Monday, October 29, 2007 ;
Antelope Island State Park
Every year, around this time, the Park will have a Bison Round-Up. They'll use men on horses, dogs, and even helicopters to drive all the buffalo to an area where the buffalo can pass the winter. There, they get counted and examined, get medical attention and care as well.
Scientists have calculated an optimal number of bison that the island can support. And since on the island, the buffalo do not have natural predators, they thrive very well. So, all the extra bison would be auctioned off.
The public are invited to watch the round-up and also the tagging and examination of the bison over these weeks. We just went to enjoy the Great Salt Lake, and view some bison.
The Great Salt Lake is really enormous. It gets water from several sources, including melted snow. However, it does not have any outlets, and water returns to the water cycle via evaporation only. So the Lake gets more and more concentrated in minerals and salts.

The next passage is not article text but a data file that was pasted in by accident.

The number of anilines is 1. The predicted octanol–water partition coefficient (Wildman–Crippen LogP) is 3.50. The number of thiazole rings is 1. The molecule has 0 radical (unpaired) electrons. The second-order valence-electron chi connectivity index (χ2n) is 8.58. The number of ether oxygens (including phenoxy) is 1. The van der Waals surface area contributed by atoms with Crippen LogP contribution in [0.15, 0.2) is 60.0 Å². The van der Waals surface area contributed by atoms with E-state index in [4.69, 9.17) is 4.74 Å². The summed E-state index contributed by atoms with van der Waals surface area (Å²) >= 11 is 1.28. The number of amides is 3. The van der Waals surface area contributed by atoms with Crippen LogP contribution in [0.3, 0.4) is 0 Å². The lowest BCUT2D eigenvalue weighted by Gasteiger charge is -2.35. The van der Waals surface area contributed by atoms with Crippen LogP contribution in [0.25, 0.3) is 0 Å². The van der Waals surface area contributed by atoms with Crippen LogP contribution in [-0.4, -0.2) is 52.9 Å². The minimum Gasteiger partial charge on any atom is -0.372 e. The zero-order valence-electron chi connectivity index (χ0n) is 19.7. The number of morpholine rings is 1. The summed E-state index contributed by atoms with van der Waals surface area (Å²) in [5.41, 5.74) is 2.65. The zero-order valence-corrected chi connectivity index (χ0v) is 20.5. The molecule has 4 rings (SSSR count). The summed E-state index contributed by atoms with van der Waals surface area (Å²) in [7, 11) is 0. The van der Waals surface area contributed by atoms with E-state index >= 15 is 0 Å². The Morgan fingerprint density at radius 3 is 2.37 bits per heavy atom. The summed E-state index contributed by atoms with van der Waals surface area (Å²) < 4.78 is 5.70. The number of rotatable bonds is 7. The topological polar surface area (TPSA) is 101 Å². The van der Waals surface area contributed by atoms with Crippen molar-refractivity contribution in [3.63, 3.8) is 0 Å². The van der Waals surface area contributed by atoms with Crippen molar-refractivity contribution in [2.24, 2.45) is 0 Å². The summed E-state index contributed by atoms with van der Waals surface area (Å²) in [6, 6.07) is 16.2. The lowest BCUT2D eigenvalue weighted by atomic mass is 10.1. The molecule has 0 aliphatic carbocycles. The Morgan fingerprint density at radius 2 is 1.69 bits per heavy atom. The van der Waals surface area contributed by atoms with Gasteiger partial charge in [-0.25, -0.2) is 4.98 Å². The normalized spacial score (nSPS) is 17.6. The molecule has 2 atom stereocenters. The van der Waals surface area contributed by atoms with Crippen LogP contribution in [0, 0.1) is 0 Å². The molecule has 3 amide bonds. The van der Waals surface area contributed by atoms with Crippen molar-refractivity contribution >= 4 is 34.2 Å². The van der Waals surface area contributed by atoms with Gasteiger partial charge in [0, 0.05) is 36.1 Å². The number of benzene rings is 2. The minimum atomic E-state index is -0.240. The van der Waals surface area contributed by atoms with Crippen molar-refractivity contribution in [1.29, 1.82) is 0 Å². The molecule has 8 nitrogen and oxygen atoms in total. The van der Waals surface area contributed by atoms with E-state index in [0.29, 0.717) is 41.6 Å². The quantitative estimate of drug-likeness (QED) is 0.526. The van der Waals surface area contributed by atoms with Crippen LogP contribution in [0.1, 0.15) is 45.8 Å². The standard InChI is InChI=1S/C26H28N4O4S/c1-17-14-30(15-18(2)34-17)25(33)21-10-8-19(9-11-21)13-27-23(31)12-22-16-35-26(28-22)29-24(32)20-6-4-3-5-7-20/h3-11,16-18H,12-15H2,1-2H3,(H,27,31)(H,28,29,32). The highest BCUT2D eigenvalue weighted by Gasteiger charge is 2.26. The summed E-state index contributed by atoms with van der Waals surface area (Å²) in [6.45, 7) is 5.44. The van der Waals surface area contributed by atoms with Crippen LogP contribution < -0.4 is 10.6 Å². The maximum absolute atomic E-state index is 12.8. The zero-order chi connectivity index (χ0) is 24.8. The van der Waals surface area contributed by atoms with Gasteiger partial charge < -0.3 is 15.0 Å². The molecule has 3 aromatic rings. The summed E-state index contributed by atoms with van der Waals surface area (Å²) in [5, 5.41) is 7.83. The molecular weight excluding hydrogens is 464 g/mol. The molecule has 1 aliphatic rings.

Hence, not much can survive in the lake, only brine shrimp and some algae. However, why is Antelope Island full of wildlife? The great diversity of birds is truly exciting. The birds all come to feed on the brine shrimp. Cos the lake is teeming with them. Every month of the year, different birds can be seen, even the bald eagle. So many avid birdwatchers gather here.
The Antelope Island is the largest island in the Great Salt Lake. It is even larger than Singapore, I think, looking at the map.
Ripple effect in the sand, with brine shrimp exoskeleton in the grooves. (above right)
All the various beautiful sand patterns made by wave action, around the plants on the "beach".
Above right: mineral deposits, brine shrimp and foam.
Above left: the kids playing with pebbles on the "beach".
Above right: ds1 brought his fav Ultraman Dyna along on the trip too. He will request to take pic with it, and will also tell Dyna about the sights he sees, along the way.
Above: evidence of the wildlife -- all the dead carcasses, feathers...
More flora and fauna above, proving that even harsh habitats can also be colonised.
Above left: While I was snapping pics, a cute girl asked me to take her pic too! :-)
Below: the hundreds and thousands of birds, both migratory and resident, flying around and swimming in the lake.
rainbows every day, do not worry for the morrow